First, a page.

In today’s Fast Take Friday, AHA Creative Strategies CEO Ruth Atherley provides some action items you can start now in order to improve your internal communications outreach and engagement.
Internal communication is an important piece of an organization’s brand reputation and, in the past few years, it has undergone a shift from being an HR function to becoming a crucial component of strategic communications.
Here at AHA, we develop communications plans for clients on a regular basis. During this process, one of the first questions we ask is about the organization’s current approach to internal communications – and how the external communications will be supported and reflected internally. This often results in an interesting discussion about employee engagement, how to best communicate with internal stakeholders, and the task of developing an internal communications plan in collaboration with both the communication and HR departments.
Internal communication provides an excellent opportunity for the senior executive or leadership team to move away from “top-down communication” and create channels that are open, direct, authentic, two-way and more personal. It also provides the opportunity for two-way dialogue – an important piece for an organization that wants to attract the best and brightest in their industry. Creating an opportunity for employee feedback, participation and involvement helps to promote engagement. When staff is engaged, they are more productive, morale is higher, and the organization is seen as a good place to work – which attracts talented professionals.
A solid internal communications plan also provides employees with the ability to tell the organization’s story. There are no better ambassadors for an organization than its employees, when they understand and believe in the brand story. No advertising or PR campaign will be effective if what is being said externally is not supported internally. Encouraging employee involvement in a range of internal and external communications initiatives helps to tell the brand story in an authentic way. The people who come to work each day can be exceptional assets in building and maintaining a good culture, in maintaining a positive brand reputation, and in communicating the organization’s values to each person they come in contact with during their workday.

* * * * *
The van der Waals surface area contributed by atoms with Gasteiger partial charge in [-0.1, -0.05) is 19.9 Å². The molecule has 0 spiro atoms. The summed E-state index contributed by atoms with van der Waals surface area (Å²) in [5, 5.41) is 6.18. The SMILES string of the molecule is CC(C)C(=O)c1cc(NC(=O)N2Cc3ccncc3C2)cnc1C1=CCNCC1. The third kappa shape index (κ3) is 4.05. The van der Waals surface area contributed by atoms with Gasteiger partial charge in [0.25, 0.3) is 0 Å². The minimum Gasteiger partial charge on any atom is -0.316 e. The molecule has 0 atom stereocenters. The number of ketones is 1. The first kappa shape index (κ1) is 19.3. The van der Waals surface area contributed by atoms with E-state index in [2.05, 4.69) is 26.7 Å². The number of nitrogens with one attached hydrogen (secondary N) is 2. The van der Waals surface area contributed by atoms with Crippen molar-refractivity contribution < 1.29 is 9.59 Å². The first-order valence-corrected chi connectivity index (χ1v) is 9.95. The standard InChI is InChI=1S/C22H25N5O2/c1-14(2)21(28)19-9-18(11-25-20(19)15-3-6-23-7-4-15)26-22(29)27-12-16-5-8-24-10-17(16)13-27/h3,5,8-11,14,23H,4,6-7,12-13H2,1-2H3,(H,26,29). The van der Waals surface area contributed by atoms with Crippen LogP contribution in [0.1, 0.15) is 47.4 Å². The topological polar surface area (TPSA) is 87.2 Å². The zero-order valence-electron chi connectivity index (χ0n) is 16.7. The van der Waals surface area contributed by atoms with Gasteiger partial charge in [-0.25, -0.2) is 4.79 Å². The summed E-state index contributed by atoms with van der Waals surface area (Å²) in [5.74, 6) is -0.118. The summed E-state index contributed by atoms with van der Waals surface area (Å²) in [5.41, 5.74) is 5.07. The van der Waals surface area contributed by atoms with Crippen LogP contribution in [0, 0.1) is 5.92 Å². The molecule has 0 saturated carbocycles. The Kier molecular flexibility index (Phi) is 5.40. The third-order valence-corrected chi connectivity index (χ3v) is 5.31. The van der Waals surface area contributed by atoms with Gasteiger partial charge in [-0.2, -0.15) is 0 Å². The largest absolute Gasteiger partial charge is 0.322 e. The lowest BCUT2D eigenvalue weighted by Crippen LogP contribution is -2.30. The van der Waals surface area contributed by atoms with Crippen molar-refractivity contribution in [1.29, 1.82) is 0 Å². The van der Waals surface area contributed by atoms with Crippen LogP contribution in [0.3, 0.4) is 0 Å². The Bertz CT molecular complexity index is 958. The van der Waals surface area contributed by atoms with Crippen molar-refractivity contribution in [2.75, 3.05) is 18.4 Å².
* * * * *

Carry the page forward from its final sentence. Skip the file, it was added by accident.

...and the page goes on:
In developing an internal communications plan, it is important to create a consistent approach – random or ad hoc communication doesn’t work. The communications efforts need to be planned out and delivered on a regular basis. The objective of the plan has to be clearly defined. If employees are asked to participate, expectations and reasons why the outreach is being done need to be clearly communicated. Two-way dialogue, including negative feedback, has to be encouraged and the feedback has to be acknowledged and respected. Staff members need to know that they are being heard – especially if your organization has challenges.
Strategic internal communication does take time and effort to plan and to implement, but the results can provide exceptional return-on-investment. Building relationships internally and ensuring the employees are informed, engaged and are provided opportunities to authentically participate in developing and sharing your brand story creates a strong workforce. It increases productivity, attracts good employees, improves morale, and develops a positive work culture – all of which support your organizational objectives. Should an issue or crisis happen to your organization, you have created credibility among your staff, which results in their support during a challenge. By focusing on internal relationships, you increase trust – one of the most valuable assets an organization has.
In today’s AHA Fast Take Friday, CEO Ruth Atherley talks about the importance of internal communications – especially for a high profile organization that deals with issues or controversy.
One of the latest tools being used by organizations is the social chat – an online dialogue via social media channels. A social chat can happen through a range of social channels including Twitter, Reddit, Facebook, Instagram and many others. Any channel with an interactive component can host a social chat, and which tool you use will depend on your objectives and where your stakeholder group or audience gathers.